Commissioned by the Secretary of Defense, an independent panel examined the abuses at Abu Ghraib and other DoD detention operations. They issued this report.
Earlier, I presented a plausible scenario of how the scandal unfolded and the extent to which cabinet officials would be held accountable. I argued that while Rumsfeld’s actions would precipitate such a scandal, e.g. “Rumsfeld orders a broad based interrogation plan to deal with insurgency, but does not know of the specifics of how his orders are carried out on the ground. Rumsfeld doesn’t realize that coalition forces on the ground would interpret the interrogation orders in such a way.” I also argued that Bush would not be held accountable for obvious “delegation of responsibility” reasons. Further, I argued that the commanders on the ground would get the harshest criticisms and bare the brunt of a system of mistakes.
I was right on all arguments. Rumsfeld gets a slap on the wrist, Bush is not found responsible at all, and the commanders on the ground got the brunt of the criticism.
I also argued that torture is not out of the realm of possibility at Guantanamo Bay. I attended a talk by a guy who worked in the DoD. He said “that no one in Guantanamo has been tortured, and no plans are made to torture them to give up information.” Some argued that the U.S. military would probably not resort to torture as it is “ineffective.” According to the independent panel review (p. 13):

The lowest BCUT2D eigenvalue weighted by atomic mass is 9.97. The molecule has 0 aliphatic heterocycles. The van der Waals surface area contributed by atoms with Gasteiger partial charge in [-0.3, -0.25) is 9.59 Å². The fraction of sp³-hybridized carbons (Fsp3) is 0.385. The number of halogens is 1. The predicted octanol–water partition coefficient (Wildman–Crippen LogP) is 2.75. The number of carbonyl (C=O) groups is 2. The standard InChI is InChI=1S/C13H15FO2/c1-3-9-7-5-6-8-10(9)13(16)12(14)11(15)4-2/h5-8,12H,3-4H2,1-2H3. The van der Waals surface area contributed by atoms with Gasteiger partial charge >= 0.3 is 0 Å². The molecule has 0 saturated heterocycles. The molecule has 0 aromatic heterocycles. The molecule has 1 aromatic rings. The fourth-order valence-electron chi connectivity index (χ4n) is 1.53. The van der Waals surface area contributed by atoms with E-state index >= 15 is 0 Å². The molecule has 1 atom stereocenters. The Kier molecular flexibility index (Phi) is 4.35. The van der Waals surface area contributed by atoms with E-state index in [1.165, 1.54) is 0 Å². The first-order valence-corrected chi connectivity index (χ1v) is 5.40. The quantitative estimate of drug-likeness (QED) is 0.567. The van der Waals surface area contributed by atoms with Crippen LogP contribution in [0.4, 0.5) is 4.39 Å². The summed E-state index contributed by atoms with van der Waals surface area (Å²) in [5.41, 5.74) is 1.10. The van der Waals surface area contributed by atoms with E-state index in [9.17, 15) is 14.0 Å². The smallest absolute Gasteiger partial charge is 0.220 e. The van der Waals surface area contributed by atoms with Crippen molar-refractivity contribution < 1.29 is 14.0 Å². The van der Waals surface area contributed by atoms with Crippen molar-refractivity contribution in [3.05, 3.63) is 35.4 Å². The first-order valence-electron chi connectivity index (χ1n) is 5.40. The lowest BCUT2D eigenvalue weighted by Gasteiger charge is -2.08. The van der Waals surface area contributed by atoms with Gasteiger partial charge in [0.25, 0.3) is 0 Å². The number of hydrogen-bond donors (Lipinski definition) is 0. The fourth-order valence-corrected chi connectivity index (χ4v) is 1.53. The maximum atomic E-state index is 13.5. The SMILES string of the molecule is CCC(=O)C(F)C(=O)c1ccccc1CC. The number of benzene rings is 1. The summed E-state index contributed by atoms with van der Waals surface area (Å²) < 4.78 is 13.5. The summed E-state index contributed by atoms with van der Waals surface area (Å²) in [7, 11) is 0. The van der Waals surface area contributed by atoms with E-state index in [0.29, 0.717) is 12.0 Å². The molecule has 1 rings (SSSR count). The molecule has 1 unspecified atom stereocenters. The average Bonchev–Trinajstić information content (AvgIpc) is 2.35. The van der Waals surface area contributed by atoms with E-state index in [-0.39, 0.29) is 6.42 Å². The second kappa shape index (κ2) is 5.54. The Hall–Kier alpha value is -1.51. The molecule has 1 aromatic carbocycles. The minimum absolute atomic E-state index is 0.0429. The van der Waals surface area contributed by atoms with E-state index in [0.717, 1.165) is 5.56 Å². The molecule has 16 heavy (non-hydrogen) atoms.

“Of the 66 already substantiated cases of abuse, eight occurred at Guantanamo, three in Afghanistan, and 55 in Iraq. Only about one-third were related to interrogation, and two-thirds to other causes. There were five cases of detainee deaths as a result of abuse by U.S. personnel during interrogations.”
From the report, I couldn’t tell which of the Gitmo abuses were during interrogations. Clearly, however, in either Gitmo, Iraq, or Afghanistan, prisoner abuse during interrogations occurred. Keep in mind that these abuses were not officially sanctioned by the DoD or the President. A list of interrogation techniques are listed in Appendix E.
The U.S. military does use torture. Failures of understanding the “proper” interrogation techniques, I argue, are symptoms of a larger problem. That problem is a lack of foresight by the DoD and the planners of the Iraq war to get information in a timely fashion. The report backs-up my claim (p. 11):
“In Iraq, there was not only a failure to plan for a major insurgency, but also to quickly and adequately adapt to the insurgency that followed after major combat operations. The October 2002 CENTCOM War Plan presupposed that relatively benign stability and security operations would precede a handover to Iraq’s authorities…”
Abu Ghraib, other abuses, and the deaths of U.S. soldiers in Iraq on the current scale since the May 1st, 2003 declaration of the end of “major” combat operations are a result of poor planning and poor control over field operations. The current administration screwed up in the worst way and needs to be held accountable in the next free and fair election.